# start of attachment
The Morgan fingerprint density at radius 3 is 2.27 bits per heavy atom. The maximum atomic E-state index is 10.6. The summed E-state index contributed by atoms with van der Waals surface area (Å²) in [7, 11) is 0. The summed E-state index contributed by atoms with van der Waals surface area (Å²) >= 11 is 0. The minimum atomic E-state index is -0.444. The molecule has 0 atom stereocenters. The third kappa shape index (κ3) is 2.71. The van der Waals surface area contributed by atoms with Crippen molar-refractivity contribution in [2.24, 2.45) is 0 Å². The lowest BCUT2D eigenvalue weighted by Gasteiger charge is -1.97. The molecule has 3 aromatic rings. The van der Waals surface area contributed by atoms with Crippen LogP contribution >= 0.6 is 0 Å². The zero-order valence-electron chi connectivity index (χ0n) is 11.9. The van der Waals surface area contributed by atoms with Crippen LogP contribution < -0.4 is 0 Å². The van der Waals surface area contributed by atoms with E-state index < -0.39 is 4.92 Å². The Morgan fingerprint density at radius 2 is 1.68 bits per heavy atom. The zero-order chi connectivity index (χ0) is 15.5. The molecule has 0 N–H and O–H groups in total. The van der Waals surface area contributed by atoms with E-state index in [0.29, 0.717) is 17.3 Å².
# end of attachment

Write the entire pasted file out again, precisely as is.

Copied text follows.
The Morgan fingerprint density at radius 3 is 2.27 bits per heavy atom. The maximum atomic E-state index is 10.6. The summed E-state index contributed by atoms with van der Waals surface area (Å²) in [7, 11) is 0. The summed E-state index contributed by atoms with van der Waals surface area (Å²) >= 11 is 0. The minimum atomic E-state index is -0.444. The molecule has 0 atom stereocenters. The third kappa shape index (κ3) is 2.71. The van der Waals surface area contributed by atoms with Crippen molar-refractivity contribution in [2.24, 2.45) is 0 Å². The lowest BCUT2D eigenvalue weighted by Gasteiger charge is -1.97. The molecule has 3 aromatic rings. The van der Waals surface area contributed by atoms with Crippen LogP contribution >= 0.6 is 0 Å². The zero-order valence-electron chi connectivity index (χ0n) is 11.9. The van der Waals surface area contributed by atoms with Crippen LogP contribution < -0.4 is 0 Å². The van der Waals surface area contributed by atoms with E-state index < -0.39 is 4.92 Å². The Morgan fingerprint density at radius 2 is 1.68 bits per heavy atom. The zero-order chi connectivity index (χ0) is 15.5. The molecule has 0 N–H and O–H groups in total. The van der Waals surface area contributed by atoms with E-state index in [0.29, 0.717) is 17.3 Å².